At home I observed my Father in uniform and later described his insignia to my Ni'ihau friends. They told me my Father was a Captain. They were clearly impressed. The word for Captain in Hawaiian is Alaka'i, which also means boss or supervisor, the only name they had for me. They pointed out the connection, and suggested I was taking after my Father already. I had thoughts of becoming a soldier.
I asked if they ever wanted to be soldiers. Lono said he might, for a while, but eventually he wanted to study English more and teach school. This one remark was very important to me. What's English? The language of Britain and of the U.S., where I was from, they said. Not Hawai'ian, but a separate language. It was a revelation that took a while to absorb. There was also a reminder of school. I learned where I would have found it. It was almost twice as far as I had searched.
Lani said he wanted to be an artist. He took a carving out of his pocket and showed it to me. It didn't look like anything but a lump of wood, but he said in time it would look like an animal. When I asked what animal, he said whatever it wanted.
I remember at the time being more interested in Lono's goals than in Lani's. It was about this time though that I learned they were brothers. Lono said they were non-identical twins. They were born at the same time to the same Mother. But they were so different. Lono was so extroverted. Lani was quiet and distant.
At home I had a new kind of problem. The new dog Koko was getting cookies all the time, but my Mother still was not feeding me when my Father was at at work. I was beginning to reach the point where I could start to pronounce English but the words wouldn't come out. I was sure that if I could tell my Mother what was wrong everything would be solved.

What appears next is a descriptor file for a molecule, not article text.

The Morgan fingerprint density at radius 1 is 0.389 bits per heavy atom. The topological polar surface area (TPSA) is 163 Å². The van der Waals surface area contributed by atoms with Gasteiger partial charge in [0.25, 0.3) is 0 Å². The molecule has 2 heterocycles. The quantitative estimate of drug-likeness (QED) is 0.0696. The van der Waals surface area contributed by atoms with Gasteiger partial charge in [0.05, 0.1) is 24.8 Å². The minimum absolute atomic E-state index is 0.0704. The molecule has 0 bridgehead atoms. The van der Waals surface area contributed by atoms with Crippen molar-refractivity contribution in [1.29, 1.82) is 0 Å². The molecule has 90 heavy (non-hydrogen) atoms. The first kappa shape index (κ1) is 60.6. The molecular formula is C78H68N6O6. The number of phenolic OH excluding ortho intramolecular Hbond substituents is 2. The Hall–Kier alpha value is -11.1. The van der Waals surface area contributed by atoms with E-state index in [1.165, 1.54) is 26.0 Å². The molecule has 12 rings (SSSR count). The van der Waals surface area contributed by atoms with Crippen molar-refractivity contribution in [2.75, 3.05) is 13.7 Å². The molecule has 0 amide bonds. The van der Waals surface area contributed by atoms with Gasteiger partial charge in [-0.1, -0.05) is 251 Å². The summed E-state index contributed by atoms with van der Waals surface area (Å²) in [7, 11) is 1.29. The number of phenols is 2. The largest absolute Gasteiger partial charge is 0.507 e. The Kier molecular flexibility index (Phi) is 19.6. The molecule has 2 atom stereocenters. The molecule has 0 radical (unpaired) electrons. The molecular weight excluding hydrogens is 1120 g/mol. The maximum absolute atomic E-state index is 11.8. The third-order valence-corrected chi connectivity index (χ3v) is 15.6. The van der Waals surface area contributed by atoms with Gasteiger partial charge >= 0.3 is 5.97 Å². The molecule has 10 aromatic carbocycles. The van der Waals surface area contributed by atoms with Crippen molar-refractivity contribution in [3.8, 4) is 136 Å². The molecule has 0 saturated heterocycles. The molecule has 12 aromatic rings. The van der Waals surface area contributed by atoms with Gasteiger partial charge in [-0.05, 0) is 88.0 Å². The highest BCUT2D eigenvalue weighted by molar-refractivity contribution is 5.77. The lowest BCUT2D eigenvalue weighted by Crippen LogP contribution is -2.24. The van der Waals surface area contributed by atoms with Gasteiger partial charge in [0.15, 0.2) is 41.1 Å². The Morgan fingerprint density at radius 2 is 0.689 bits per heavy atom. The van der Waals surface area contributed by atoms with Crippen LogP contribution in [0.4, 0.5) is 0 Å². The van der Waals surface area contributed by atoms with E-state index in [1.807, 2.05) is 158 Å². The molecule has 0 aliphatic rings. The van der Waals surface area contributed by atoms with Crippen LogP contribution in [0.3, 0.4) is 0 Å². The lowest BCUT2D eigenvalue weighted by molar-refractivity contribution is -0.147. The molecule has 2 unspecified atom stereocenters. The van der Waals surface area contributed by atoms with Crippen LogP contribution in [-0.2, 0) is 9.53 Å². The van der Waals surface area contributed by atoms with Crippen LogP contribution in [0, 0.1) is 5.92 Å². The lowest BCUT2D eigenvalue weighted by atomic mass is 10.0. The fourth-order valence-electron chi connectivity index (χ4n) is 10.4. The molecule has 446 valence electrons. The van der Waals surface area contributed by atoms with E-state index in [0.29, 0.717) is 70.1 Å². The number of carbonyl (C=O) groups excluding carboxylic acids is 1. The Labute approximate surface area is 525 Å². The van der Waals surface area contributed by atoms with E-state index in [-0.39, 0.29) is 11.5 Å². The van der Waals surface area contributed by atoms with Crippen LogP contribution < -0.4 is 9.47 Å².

I came up with the idea of translating Hawaiian into English. I worked for a long time and came up with the sentence, "If dog gets cookie, boy gets cookie." I tried it out the next time my Mother was dishing out cookies to Koko.
It was probably January, 1952. I'm sure it was after Christmas. I was 2 and a half and it was 18 months after my first word. My Mother's jaw dropped open. Her eyes opened wide. Then she smiled, gave me a cookie and said, "All you ever had to do was ask."
When I told Lani and Lono about it they were stunned, too. Not that I had spoken English, but that I hadn't been doing so. This was they first they knew of it.
It was already decided that I couldn't follow them all day and distract them from their work. Now they laid down a rule that the hour's lunchtime would be divided into equal halves. The first thirty minutes of each lunch break would consist of Lono and I practicing our English. The second thirty minutes would be all three of us speaking or singing Hawaiian.
Lunches were at 11am to noon. I was taught just enough about telling time to know when it was getting close to 11.
About this time, I began to feel bad that my friends were always bringing food to the lunches and I never had any to bring. I think I was picking up on the Hawaiian value of uku, reciprocity. So I worked out how to say, "Want cookies for friends."
Once again, mother was stunned. This time, it was that I had friends. She asked a lot of questions, but I couldn't answer any of them because I hadn't prepared. The only thing I could do was nod yes when she asked if they were bigger. I could only say sentences I'd worked on and practiced for an hour or so. Finally though she agreed to give me a bag of cookies.
A typical day would consist of me getting up around daybreak, playing by myself in the house or close by while my Mother slept off the previous night's drunk. Then around 10:15 or so, I would go into her bedroom and start yelling, "E Māmā, e ala e! E ala ala e!" Once she was up, she give me a bag of cookies for my friends. She knew they were older kids, but had in mind 4 or 5 year-olds, 6 year-olds, maybe. She never dreamed I was meeting 18 year-olds for lunch every day.